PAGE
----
Pages 30 and 31

Paul de Ville continues his set of exercises called “Shading” which, in contemporary terms, would be called “Dynamics”. These are tied whole note studies. The goal is to attack at piano with a crescendo to forte followed by a diminuendo back to piano. They are excellent studies and if played consistently will develop great embouchure control. My only criticism is that they appear much too soon in the book. Even players with several years of experience will find it very difficult to attack a low C at piano. Exercise No.29 is mechanical and focused on improving the B to C fingering.
The next section “Exercises on Time” is a set of seven studies designed to teach counting. These cover Common Time, 2/4, 3/4, and 6/8 meters. Paul de Ville introduces this section by saying, “The Student will now observe the values of the notes.” So are we to assume that counting wasn’t required in the first 29 exercises? De Ville has included counts written under some of the notes. His system does not include a method of beat subdivisions. As a beginner I could not begin to understand rhythm until I was taught a clear system that divided beats in halves and quarters. (1,2,3,4. 1, &, 2, &, 3, & 4, &, 1,e, &, a,2,e,&,a,3,e,&,a,4,e,&,a).
In my opinion, the first 50 studies of this method should be written like a beginning band method. The exercises should include long notes with rests to develop embouchure strength, familiar melodies and the basics of meters and counting. Advanced players could skip this section, but the beginners would be given enough foundation to approach the more difficult studies.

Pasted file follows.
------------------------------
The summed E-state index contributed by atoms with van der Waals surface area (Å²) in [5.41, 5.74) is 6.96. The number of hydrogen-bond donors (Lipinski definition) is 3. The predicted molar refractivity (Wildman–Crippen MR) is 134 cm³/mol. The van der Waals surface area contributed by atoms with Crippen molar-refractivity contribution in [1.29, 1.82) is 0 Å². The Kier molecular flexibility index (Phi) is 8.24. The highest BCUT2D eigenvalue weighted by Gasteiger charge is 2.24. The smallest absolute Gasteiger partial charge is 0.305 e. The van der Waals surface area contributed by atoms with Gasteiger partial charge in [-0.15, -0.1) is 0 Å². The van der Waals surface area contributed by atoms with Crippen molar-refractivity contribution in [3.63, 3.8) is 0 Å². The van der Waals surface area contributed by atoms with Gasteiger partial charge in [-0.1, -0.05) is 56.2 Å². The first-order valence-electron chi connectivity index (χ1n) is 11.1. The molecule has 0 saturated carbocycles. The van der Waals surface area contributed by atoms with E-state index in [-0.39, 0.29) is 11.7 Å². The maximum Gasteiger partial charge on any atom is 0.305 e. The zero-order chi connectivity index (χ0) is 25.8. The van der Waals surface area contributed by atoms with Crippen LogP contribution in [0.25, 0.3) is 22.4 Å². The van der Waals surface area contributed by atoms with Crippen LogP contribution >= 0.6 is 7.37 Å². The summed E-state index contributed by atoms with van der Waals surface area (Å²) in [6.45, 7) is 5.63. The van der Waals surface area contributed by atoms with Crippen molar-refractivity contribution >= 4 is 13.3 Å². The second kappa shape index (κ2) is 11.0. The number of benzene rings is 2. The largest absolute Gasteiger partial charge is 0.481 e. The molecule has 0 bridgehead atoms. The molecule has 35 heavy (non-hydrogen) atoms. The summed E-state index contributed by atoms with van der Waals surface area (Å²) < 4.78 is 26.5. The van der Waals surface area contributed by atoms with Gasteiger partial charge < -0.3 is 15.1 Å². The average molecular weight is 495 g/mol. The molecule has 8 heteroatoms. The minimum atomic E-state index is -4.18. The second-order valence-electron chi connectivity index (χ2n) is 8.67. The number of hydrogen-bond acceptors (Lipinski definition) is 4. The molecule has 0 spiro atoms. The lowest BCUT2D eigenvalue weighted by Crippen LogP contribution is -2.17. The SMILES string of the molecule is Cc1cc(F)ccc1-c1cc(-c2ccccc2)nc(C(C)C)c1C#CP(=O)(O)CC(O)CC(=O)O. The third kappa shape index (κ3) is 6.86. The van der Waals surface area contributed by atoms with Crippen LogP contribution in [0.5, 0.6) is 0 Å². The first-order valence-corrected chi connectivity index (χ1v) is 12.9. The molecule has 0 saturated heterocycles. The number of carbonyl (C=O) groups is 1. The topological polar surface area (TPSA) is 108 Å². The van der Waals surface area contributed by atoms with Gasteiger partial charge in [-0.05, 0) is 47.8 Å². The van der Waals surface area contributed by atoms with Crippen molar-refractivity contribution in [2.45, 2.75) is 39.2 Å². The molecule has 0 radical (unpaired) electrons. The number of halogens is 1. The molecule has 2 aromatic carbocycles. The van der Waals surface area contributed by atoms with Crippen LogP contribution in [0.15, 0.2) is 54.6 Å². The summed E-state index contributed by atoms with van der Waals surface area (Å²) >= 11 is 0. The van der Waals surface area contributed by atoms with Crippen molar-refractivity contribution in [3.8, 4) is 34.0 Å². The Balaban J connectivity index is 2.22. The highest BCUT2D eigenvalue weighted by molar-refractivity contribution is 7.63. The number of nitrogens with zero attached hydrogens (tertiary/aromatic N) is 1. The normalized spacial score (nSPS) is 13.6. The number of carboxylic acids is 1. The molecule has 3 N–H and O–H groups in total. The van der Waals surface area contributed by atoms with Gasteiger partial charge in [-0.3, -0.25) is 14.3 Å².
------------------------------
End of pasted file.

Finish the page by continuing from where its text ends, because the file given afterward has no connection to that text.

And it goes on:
“Exercises in Slurring” begins on page 31. These are the type of exercises that have made this a great method. They are relatively easy, but if repeated often and with increasing speed, will develop solid technique.
Comments, as always, are welcome.
Thanks,
Neal Ramsay
fingering chart negative

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Published in: on September 28, 2009 at 6:52 am  Comments (3)  

Pages 28-29

Pages 28 – 29
Pages 28 and 29 contain exercises 15 through 26 of Paul de Ville’s “Preparatory Studies”. The exercise are, in themselves, fine. As I play through them I am reminded that no matter how much experience someone has, they can always learn and improve by playing basic exercise and concentrating on the fundamentals. Trying to play every note with a precise, clean attack, clear tone and perfectly in tune can create enough of a challenge to make these whole note exercises a interesting.